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Posts Tagged ‘SFHFKeychainUtils’

Simple iPhone Tutorial: Password Management using the keychain by using SFHFKeychainUtils

May 23rd, 2010 14 comments

Keychain is really a pain to use, and I didn’t want to spend the time to figure it all out, so I went looking for a framework that would do the dirty work for me. I found SFHFKeychainUtils and it has been super slick! In this tutorial, I’ll show you how to leverage SFHFKeychainUtils in order to save a username/password to keychain and also retrieve the password given the username. Just follow these simple steps:

1. Get SFHFKeychainUtils

I found it on GitHub at http://github.com/ldandersen/scifihifi-iphone/tree/master/security/ – just get the SFHFKeychainUtils.h and SFHFKeychainUtils.m files and add them to your project.

2. Import it

In the implementation file where you want to save or retrieve the password, be sure you import the SFHF Keychain Utils header file as shown below:

#import “LoginViewController.h”
#import “SFHFKeychainUtils.h”
@implementation LoginViewController

3. Save a Username/Password

xCode SFHFKeychainUtils iPhone Keychain Example





Here you can see how simple it is to add the username/password to the iPhone’s keychain. The storeUsername:andPassword:forServiceName:updateExisting:error method will take care of all the work for us if we give it the correct parameters. I am getting the username and password from two UITextFields in the app called usernameField and passwordField, respectively. The Service Name can be anything you want, as long as you remember it as you’ll need to enter that same string value in order to retrieve the password (see step 4).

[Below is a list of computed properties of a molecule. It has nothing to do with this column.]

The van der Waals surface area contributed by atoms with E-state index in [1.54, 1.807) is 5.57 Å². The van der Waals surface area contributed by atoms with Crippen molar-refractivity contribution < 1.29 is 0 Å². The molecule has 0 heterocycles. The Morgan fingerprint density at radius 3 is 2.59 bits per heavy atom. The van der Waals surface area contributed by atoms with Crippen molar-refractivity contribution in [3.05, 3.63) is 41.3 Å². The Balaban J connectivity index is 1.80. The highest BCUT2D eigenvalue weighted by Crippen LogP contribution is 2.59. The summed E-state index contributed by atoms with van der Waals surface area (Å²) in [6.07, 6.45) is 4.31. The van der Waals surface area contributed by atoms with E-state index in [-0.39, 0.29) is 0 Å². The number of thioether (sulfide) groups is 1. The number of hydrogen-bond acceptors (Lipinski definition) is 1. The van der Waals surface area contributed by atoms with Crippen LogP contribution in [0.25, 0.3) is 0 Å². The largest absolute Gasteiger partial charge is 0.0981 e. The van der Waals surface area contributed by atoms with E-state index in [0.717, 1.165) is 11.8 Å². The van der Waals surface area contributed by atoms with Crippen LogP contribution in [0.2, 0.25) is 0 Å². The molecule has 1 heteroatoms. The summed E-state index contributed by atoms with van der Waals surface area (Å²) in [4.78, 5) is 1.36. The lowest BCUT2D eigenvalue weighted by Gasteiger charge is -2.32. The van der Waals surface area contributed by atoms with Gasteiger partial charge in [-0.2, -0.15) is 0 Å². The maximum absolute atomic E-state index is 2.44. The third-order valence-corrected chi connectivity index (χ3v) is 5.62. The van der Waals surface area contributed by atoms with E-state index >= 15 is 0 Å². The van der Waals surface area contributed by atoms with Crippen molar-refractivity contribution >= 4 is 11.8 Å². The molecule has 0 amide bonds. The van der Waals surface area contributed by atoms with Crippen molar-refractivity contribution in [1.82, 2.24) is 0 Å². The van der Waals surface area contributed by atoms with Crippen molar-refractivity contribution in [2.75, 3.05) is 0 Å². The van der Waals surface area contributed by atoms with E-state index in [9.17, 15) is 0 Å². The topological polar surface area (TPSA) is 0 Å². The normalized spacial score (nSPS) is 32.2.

4. Retrieve the Password from Keychain

xCode SFHFKeychainUtils iPhone Keychain Example




As you can see, it’s not any more difficult to retrieve the password from keychain using SFHFKeychainUtils. I specified my username “Gorgando” and the same service name we used before “myApp”. The password that corresponds to this username and service name in the keychain will be returned as an NSString.

So don’t be afraid to use the keychain! It is the most secure way to store passwords in an iPhone application. Both plists and the Settings.Bundle are very insecure ways to store passwords because the passwords are stored in plaintext, visible to anyone who accesses them. Let me know if you have any questions – good luck!

About Brad

Brad is a tech professional and hobbiest. He's a husband, father, and a Mormon. Connect with Brad on Google+